Residential strata and body corporate insurance
Did you know that if you own a unit on a strata title or body corporate, you are legally required to have strata insurance (called principle policy insurance in New Zealand) in place?
The onus isn’t all on you, though — the costs of strata / principal policy insurance needs to be funded by the strata title owners. This is in accordance to their “ownership interest” which is usually a percentage of the shared costs relating to the common ownership of the overall property e.g. council rates, lawn mowing, maintenance, insurance etc.
Cover is often, but not always, organised by the body corporate, and then your share of the cost is factored into strata fees or levied separately.
Did you also know, that as an owner in a strata the legal structure means that you are subject to unlimited liability?
This is why there is law detailing what insurance must be purchased to protect the owners.
However, what are you covered for and at what point could the insurance be insufficient, requiring the owners to pick up the shortfall?
We’ve covered some residential strata insurance basics below.
What does it cover?
Residential strata or body corporate insurance is designed to cover all of the shared areas of a strata property. Think of things like gyms, lobbies, pools, car parks and lifts. Some common shared areas that might not seem so obvious can include ceilings, walls and other structural elements.
While the nature of cover will vary among insurers, most residential strata / body corporate policies are designed to provide cover for damage to shared areas, as well as public liability insurance. This latter aspect provides cover if a third party sustains an injury on the shared property, and will likely provide cover for any medical or legal fees.
In New Zealand, Strata Title/Body Corporate properties with 10 or more units must form a committee. Office Bearers/Committee Liability Insurance – which protects the Chairman and Committee members against law suits being brought against them for breach of their Duties to the Body Corporate – is now commonplace in a Strata/Body Corporate Insurance programme for this reason.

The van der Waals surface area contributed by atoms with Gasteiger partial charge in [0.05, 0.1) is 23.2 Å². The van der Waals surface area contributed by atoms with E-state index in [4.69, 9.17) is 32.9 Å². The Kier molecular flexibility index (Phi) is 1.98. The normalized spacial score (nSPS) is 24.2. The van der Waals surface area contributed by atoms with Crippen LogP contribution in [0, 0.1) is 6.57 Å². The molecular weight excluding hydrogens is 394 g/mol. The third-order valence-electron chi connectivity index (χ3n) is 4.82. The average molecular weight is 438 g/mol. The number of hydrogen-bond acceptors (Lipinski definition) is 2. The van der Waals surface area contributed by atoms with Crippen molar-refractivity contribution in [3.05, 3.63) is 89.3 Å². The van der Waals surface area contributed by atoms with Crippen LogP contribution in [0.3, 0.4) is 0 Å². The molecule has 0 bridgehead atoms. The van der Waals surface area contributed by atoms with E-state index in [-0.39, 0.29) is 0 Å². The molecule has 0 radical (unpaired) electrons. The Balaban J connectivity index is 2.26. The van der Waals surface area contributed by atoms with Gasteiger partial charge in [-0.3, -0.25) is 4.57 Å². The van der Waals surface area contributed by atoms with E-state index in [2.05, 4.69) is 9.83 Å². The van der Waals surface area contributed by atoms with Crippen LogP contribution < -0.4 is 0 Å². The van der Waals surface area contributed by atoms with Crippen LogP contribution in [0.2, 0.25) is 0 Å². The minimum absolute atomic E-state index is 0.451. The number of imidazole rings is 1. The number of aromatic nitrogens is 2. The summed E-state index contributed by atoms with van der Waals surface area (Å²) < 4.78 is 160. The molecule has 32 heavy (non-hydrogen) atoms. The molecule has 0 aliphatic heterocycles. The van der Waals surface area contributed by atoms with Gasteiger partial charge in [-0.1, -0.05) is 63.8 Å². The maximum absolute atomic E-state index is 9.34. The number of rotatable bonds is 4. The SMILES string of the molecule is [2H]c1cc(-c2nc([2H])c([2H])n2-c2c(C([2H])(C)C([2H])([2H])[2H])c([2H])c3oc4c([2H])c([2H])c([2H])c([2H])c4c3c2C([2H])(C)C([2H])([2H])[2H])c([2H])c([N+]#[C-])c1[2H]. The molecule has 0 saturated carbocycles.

Coverage also extends to:
- Office Bearers positions that are taken up on the Executive Committee, to protect committee members from losses arising from alleged Wrongful Acts (defined in the wording) resulting from decisions made as a committee member.
- Liability to employees arising under the Workers Compensation legislation applicable to NSW, VIC, NT, ACT TAS and WA.
- Fraudulent misappropriation of the funds making up the build-up of the strata fees known as Fidelity Guarantee.
- Breakdown of electrical, electronic and mechanical plant known as Machinery Breakdown.
- Government audit costs and legal defence expenses.
What won’t it cover?
While exclusions do vary from policy to policy, some typical exclusions relate to flood damage, intentional damage to property, landslip or damage to the fencing of the property.
These differ greatly from country to country e.g. fencing and flood damage claims would normally be expected to be included in any principle policy issued in New Zealand.
Residential strata insurance also won’t cover your personal property or belongings. In New Zealand, landlord’s items are generally covered.
Some further things to bear in mind
If you are a residential strata / body corporate title owner, there are some other insurance-related things you should know.
Firstly, and most importantly, as we touched on above, having insurance will only provide cover for shared areas. While some structural aspects of the property you solely own may fall under the coverage, this coverage won’t extend very far. So, if you want to protect your personal property — be it home or contents — against fire, damage, flood, theft or anything else, you will need to have other relevant insurance policies in place.
Something else that might be worth knowing is the factors that contribute to the premium of residential strata insurance. These factors are pretty much the same as those that contribute to premiums for home and contents insurance. Things like the condition, age and location of the property are factors. Claims history, government taxes on insurance and the excess negotiated by the body corporate are also factored into the overall premium.
If you are concerned about the level of excess that has been negotiated, it might be worthwhile discussing this with the body corporate and making some calculations to see if that excess is of most benefit given the estimated costs to repair or rebuild any property.